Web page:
The Pi’s keep coming

Posted by
 March 11, 2016


Following on from Pie Week we have to mention Pi Day 14th March 2016. Just an excuse really to keep thinking of Pies but interesting anyway.

Pi Day, the informal holiday beloved by math enthusiasts – March 14 marks the yearly celebration of the mathematical constant (pi), which represents the ratio of a circle’s circumference to its diameter. More than just a number for mathematicians, pi has all sorts of applications.

Pi is what’s known as an irrational number, meaning its decimal representation never ends and it never repeats. It has been calculated to more than one trillion digits, but 3.14 is often a precise enough approximation, hence the celebration occurring on March 14, or 3/14 (when written in US month/day format).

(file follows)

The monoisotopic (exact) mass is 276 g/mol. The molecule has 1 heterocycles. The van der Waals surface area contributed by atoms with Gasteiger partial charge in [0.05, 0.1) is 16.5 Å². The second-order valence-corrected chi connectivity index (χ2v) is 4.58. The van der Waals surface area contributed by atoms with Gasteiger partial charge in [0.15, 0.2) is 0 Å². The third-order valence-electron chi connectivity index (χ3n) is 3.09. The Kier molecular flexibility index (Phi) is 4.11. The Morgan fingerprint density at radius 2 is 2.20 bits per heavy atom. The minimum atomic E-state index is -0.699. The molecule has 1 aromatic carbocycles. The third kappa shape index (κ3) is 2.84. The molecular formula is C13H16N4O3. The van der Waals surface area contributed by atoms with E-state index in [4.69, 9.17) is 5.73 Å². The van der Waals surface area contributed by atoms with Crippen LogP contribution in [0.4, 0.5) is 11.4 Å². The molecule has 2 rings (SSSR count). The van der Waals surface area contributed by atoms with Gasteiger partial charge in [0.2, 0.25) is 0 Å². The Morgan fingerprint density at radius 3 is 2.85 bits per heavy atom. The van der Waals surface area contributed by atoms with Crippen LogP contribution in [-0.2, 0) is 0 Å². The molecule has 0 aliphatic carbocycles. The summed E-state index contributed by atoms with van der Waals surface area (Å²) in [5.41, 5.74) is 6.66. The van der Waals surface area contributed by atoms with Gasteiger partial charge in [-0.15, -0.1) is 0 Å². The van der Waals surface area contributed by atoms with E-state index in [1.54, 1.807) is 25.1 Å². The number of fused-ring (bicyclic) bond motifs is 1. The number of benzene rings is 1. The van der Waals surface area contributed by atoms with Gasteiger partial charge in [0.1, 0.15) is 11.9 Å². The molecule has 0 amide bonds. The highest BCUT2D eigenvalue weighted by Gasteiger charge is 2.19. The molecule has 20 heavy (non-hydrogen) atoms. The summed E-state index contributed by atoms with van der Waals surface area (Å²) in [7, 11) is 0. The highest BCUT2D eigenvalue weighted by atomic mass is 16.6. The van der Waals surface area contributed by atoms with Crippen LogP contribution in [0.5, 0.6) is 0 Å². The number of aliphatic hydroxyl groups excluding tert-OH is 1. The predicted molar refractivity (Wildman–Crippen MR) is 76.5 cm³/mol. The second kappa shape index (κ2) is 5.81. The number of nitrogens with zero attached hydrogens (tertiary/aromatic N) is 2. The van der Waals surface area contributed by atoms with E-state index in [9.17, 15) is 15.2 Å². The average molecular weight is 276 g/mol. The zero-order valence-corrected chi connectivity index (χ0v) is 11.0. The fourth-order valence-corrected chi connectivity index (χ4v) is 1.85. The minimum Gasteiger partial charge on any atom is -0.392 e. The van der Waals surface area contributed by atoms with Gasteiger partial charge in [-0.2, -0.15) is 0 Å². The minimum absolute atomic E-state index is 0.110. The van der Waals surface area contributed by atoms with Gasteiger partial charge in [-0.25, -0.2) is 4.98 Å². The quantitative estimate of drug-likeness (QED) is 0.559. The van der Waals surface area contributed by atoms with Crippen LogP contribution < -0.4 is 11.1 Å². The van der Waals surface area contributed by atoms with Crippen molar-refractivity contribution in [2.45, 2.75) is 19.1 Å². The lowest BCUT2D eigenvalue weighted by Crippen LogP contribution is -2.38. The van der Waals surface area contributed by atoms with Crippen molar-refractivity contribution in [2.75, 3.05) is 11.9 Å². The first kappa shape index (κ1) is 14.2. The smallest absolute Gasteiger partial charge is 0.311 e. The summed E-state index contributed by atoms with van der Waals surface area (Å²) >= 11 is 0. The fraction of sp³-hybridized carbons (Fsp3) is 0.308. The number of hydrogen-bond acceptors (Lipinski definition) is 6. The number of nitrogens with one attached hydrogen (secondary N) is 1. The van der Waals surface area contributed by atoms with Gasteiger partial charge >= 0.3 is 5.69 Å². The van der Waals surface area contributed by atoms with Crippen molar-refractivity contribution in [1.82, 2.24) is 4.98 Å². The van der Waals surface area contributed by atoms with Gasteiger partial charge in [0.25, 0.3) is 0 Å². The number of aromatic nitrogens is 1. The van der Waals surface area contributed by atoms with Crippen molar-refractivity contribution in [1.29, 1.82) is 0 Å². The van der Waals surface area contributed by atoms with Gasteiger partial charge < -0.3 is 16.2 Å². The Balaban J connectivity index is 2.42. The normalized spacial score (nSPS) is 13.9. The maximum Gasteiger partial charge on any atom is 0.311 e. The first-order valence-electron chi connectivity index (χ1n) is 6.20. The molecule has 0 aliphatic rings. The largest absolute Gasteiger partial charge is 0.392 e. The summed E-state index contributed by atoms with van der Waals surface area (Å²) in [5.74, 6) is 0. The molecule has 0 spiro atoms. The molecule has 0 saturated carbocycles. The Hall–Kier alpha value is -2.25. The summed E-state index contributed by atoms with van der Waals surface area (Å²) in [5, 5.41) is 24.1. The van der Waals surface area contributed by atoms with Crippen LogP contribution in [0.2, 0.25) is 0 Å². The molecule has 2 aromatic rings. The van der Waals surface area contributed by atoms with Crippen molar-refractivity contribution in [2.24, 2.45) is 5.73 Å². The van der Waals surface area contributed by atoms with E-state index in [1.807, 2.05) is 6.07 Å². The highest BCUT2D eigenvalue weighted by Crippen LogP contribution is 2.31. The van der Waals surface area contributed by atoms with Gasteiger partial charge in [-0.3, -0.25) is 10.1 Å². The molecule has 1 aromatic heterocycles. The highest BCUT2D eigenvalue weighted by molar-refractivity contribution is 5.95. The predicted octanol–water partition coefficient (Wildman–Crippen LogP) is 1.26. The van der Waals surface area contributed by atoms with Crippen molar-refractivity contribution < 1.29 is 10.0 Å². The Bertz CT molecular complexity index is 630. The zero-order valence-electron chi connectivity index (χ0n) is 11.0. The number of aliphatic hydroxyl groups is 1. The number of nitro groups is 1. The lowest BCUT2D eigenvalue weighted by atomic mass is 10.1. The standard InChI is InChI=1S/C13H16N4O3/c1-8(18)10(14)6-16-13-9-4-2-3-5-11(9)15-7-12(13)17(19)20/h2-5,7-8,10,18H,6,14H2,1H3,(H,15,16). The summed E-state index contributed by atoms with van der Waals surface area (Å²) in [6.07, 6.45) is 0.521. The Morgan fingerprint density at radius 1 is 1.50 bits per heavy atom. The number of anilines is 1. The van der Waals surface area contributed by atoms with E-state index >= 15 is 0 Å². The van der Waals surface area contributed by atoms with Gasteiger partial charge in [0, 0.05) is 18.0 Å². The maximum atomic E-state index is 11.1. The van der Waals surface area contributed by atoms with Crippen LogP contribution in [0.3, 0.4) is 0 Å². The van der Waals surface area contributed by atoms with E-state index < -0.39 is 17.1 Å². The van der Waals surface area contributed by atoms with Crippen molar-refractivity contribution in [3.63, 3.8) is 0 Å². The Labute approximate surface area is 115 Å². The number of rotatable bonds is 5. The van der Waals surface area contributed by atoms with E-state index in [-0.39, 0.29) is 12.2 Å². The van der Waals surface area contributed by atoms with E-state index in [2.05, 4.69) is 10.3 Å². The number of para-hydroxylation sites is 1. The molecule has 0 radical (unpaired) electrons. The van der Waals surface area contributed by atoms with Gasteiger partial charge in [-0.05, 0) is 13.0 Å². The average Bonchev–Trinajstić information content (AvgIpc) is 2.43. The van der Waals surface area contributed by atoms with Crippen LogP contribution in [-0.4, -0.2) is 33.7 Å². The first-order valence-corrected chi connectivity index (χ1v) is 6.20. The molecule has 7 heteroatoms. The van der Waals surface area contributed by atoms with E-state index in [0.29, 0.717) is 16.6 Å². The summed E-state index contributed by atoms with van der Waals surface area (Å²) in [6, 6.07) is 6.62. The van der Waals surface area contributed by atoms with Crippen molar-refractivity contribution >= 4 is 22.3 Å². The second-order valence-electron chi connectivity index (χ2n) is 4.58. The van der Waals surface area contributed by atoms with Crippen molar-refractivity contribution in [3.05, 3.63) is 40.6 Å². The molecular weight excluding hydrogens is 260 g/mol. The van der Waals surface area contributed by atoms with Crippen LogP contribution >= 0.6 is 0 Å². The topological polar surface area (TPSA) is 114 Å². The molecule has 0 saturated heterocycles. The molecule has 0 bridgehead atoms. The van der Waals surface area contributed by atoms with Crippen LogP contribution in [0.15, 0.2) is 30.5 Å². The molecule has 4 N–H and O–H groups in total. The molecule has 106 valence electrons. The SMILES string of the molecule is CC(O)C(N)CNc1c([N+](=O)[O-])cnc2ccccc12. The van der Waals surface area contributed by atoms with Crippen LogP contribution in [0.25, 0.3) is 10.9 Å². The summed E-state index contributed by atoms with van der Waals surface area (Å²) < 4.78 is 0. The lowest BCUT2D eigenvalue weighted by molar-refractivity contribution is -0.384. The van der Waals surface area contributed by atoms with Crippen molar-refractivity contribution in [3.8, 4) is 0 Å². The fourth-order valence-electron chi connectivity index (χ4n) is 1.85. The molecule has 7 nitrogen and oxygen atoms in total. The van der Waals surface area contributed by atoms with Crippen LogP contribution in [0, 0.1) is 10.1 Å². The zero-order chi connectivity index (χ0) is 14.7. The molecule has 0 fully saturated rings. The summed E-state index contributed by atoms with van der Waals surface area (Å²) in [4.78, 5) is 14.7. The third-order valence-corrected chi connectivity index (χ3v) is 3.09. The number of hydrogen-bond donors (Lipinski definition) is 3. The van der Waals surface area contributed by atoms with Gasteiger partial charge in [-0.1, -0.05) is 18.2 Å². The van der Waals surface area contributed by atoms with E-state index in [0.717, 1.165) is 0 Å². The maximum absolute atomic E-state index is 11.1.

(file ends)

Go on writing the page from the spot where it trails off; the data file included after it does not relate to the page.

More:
Bryana Henderson of the Jet Propulsion Laboratory – California, who specializes in planetary ices, uses lasers to explode ice samples and study their composition. “I use pi to calculate the width of my laser beam, which in turn can be used to calculate the amount of energy, or fluence, that hits my ice sample,” said Henderson. “A larger fluence equals a bigger explosion in the ice, so this is a very important parameter for us.”


Wonder if he is a descendant of Henry.


The mention of Pi also makes us think that it is only 4 years this month (29th March) since the introduction of the Raspberry Pi, the amazing cheap British mini-computer that has transformed many home gadgets. It has also meant the cheap entry level computer the Pi zero which sells for less than £5 and has roughly the processing power of an I Phone 4 is helping to bring computer know how to all through innovative teaching in schools.


Meanwhile, back to pies, this recipe from the BBC for Winter Vegetable Pie is gorgeous.

Just needs a splash of Hendersons to make it perfect.




Thank You to  Lyle Tavernier of NASA-Jet Propulsion Laboratory, California Institute of Technology for some of the above info.